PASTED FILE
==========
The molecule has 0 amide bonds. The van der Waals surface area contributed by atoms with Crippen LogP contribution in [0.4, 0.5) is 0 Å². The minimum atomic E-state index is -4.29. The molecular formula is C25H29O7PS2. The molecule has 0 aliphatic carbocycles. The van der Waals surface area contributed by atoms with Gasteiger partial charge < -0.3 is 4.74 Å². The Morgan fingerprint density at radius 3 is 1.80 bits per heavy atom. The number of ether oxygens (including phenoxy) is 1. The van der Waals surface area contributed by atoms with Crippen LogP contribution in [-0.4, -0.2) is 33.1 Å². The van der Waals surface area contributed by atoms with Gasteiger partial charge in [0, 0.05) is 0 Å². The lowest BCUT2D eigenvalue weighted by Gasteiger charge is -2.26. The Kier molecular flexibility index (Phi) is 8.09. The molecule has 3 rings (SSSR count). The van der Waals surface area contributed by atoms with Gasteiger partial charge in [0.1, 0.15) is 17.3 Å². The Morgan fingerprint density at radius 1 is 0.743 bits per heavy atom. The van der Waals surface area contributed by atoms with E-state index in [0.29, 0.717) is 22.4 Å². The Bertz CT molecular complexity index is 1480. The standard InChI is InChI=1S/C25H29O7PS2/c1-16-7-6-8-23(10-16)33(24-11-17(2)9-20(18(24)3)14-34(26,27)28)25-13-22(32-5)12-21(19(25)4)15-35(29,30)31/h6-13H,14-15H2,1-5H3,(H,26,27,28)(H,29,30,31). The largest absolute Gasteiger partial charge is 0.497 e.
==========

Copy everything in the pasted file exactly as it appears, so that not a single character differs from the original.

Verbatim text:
The molecule has 0 amide bonds. The van der Waals surface area contributed by atoms with Crippen LogP contribution in [0.4, 0.5) is 0 Å². The minimum atomic E-state index is -4.29. The molecular formula is C25H29O7PS2. The molecule has 0 aliphatic carbocycles. The van der Waals surface area contributed by atoms with Gasteiger partial charge < -0.3 is 4.74 Å². The Morgan fingerprint density at radius 3 is 1.80 bits per heavy atom. The number of ether oxygens (including phenoxy) is 1. The van der Waals surface area contributed by atoms with Crippen LogP contribution in [-0.4, -0.2) is 33.1 Å². The van der Waals surface area contributed by atoms with Gasteiger partial charge in [0, 0.05) is 0 Å². The lowest BCUT2D eigenvalue weighted by Gasteiger charge is -2.26. The Kier molecular flexibility index (Phi) is 8.09. The molecule has 3 rings (SSSR count). The van der Waals surface area contributed by atoms with Gasteiger partial charge in [0.1, 0.15) is 17.3 Å². The Morgan fingerprint density at radius 1 is 0.743 bits per heavy atom. The van der Waals surface area contributed by atoms with E-state index in [0.29, 0.717) is 22.4 Å². The Bertz CT molecular complexity index is 1480. The standard InChI is InChI=1S/C25H29O7PS2/c1-16-7-6-8-23(10-16)33(24-11-17(2)9-20(18(24)3)14-34(26,27)28)25-13-22(32-5)12-21(19(25)4)15-35(29,30)31/h6-13H,14-15H2,1-5H3,(H,26,27,28)(H,29,30,31). The largest absolute Gasteiger partial charge is 0.497 e.